It should be very clear to everyone by now that the wealthy invest very differently from the Main Street investor.
They zig when everybody else zags. That’s why they’re wealthy. Take for instance Main Street’s fascination with index funds. The wealthy couldn’t be bothered with them.
Main Street investors gravitate to index funds for their convenience and – compared to mutual funds – their relative inexpensiveness. For investors who don’t have the time or disposition to research and track individual stocks, index funds are appealing.
Index funds track the market fairly consistently and consistently beat actively managed funds like mutual funds and hedge funds. Why pay 9x the cost for expertise when the so-called experts rarely even beat the market?
So why do the wealthy ignore index funds?
They ignore index funds for the same reason they ignore most Wall Street investments: they’re not content to make “average” returns, they want to beat the market.
That’s why they’re willing to look outside the box and venture into asset classes Main Street investors are hesitant to indulge in; specifically, alternative assets available through private markets.
Private investments tend to be tagged “high risk” because higher-risk alternatives such as hedge funds and venture capital tend to get lumped with lower risk, less market-correlated assets like private debt and commercial real estate. However, the wealthy have learned to reduce alternative asset risk through various mitigating strategies to generate above-market risk-adjusted returns.
One of the mitigating strategies adopted by the wealthy is an allocation to income-producing assets. Income-producing investments backed by hard assets don’t fit the traditional risk-reward paradigm.
High returns don’t necessarily translate to high risk with these types of assets. Because of the cash flow factor that increases returns over time from the compounding effect, it is actually possible to achieve high returns at a reduced risk because of the security offered by the underlying asset. This is particularly true for assets that thrive in a downturn.
Another mitigating strategy the wealthy use is multi-tiered diversification. The problem with public equities is while diversification is achieved through acquiring multiple stocks across multiple industries to minimize risk in good times, no amount of diversification will save your portfolio in a market crash.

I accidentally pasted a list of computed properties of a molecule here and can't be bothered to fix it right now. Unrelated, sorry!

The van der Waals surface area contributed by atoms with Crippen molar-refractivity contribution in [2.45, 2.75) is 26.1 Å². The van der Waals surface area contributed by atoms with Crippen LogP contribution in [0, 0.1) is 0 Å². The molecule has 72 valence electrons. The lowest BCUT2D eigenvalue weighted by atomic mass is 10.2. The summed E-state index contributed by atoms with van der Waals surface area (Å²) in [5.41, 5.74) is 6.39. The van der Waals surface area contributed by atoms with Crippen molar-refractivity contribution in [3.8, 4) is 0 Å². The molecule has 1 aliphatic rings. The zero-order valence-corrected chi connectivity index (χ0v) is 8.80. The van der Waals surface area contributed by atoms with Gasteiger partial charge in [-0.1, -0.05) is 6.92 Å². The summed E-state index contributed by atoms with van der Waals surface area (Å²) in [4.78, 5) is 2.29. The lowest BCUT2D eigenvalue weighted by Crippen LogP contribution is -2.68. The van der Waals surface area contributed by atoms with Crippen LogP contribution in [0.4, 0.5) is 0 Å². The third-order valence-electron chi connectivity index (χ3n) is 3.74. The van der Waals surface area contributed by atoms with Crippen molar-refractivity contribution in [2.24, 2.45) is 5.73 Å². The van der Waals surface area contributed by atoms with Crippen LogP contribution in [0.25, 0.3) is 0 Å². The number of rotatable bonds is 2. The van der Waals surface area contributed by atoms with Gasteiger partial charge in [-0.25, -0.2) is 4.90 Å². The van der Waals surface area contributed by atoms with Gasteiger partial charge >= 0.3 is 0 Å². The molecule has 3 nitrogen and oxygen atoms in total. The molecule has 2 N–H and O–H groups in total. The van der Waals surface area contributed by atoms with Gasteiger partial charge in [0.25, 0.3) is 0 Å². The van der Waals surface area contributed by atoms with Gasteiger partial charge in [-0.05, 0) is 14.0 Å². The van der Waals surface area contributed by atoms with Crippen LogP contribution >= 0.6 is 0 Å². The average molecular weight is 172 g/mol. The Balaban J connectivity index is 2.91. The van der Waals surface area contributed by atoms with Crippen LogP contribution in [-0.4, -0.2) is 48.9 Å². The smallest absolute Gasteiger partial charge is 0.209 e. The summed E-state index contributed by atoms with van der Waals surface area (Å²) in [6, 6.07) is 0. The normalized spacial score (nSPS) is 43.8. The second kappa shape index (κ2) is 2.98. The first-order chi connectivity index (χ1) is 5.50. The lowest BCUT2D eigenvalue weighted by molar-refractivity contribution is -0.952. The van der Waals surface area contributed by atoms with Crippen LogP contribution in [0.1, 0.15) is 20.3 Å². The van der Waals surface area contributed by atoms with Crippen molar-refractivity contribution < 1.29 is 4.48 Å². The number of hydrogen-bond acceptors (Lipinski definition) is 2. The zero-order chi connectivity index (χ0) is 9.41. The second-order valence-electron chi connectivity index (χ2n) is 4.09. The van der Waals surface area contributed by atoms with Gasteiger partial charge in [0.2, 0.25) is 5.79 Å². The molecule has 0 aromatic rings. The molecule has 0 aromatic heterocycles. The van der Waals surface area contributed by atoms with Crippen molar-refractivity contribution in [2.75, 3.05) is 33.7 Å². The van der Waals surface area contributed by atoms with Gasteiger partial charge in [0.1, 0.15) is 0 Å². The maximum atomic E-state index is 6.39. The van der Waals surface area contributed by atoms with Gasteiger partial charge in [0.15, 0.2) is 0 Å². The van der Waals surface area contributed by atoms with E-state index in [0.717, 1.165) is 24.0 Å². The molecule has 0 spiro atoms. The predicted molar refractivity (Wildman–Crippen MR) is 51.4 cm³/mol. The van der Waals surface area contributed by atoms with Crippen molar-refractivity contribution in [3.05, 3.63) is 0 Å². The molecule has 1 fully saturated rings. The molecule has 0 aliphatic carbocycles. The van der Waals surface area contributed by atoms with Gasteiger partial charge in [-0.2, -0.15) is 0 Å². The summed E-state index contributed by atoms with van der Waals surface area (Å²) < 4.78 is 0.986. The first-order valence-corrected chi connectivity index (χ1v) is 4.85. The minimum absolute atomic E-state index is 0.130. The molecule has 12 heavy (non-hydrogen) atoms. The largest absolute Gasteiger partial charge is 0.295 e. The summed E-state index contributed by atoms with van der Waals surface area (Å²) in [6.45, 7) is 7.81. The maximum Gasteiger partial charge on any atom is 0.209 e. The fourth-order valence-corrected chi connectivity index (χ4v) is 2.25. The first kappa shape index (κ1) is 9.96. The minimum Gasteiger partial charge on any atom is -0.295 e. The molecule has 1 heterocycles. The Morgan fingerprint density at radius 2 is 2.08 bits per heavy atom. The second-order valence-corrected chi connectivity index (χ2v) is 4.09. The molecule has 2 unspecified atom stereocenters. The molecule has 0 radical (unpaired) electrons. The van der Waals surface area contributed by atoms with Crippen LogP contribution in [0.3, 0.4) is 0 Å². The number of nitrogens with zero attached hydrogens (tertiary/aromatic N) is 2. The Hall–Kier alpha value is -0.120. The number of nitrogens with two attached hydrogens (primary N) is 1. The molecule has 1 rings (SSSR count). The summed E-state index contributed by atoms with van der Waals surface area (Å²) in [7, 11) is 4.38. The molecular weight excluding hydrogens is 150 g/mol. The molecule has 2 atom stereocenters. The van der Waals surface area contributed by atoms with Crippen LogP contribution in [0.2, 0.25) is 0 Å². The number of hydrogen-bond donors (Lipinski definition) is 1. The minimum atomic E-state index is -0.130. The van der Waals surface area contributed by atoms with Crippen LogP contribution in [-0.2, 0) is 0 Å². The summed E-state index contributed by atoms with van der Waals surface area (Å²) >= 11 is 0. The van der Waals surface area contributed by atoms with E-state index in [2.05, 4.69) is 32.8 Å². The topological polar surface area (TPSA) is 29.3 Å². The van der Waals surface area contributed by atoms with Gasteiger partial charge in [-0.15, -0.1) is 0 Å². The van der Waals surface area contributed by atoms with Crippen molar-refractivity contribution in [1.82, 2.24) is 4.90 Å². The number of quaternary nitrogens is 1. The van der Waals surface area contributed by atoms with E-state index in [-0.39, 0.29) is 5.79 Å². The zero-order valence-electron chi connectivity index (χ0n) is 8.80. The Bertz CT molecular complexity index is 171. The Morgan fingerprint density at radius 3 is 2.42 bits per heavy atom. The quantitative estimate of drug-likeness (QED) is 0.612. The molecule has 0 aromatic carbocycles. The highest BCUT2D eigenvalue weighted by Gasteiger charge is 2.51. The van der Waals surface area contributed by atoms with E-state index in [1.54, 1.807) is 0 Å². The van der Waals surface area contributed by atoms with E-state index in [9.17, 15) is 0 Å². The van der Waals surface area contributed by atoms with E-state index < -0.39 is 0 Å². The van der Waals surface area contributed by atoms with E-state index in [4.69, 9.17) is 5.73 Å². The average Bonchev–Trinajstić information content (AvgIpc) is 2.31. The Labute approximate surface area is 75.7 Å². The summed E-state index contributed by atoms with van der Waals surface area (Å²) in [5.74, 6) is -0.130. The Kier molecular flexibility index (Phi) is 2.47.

While diversification on Wall Street typically comes at the cost of returns as risk is reduced, diversification in the world of income-producing alternatives doesn’t necessarily mean reduced returns.
Multi-tiered diversification of alternative assets is less about lowering risk at the expense of returns and is more closely associated with creating multiple streams of income to preserve cash flow and appreciation.
The wealthy gravitate to income-producing alternatives because these assets lend themselves to diversification across a variety of variables including:
- Alternative Asset Class
- Stage of Development
- Investment Vehicle
- Type of Return
- Holding Period
- Geographic Location
All of these factors serve to preserve one thing – income – essential for growing and maintaining wealth even in the midst of turbulent times.
To achieve those above-market returns, wealthy investors are willing to give up liquidy. In fact, they welcome illiquidity because it prevents the type of volatility that destroys wealth on Wall Street.
That’s why 33% drops in the Dow like in the early days of the pandemic didn’t faze them. Not being heavily allocated to public equities means continued cash flow from insulated assets – assets found only in the private markets.
Wealthy investors willingly give up liquidity to achieve:
- Above-Market Returns
- Non-Correlation to Wall Street
- Consistent Income Stream
- Management Transparency
- Long-Term Growth
- Expert and Efficient Management
Are you satisfied with average returns?
Why settle with index funds?
The wealthy ignore index funds because they’re not satisfied with average returns.
That’s why they’re constantly in pursuit of above-market returns – the type of high risk-adjusted returns found only with income-producing alternative assets in the private markets.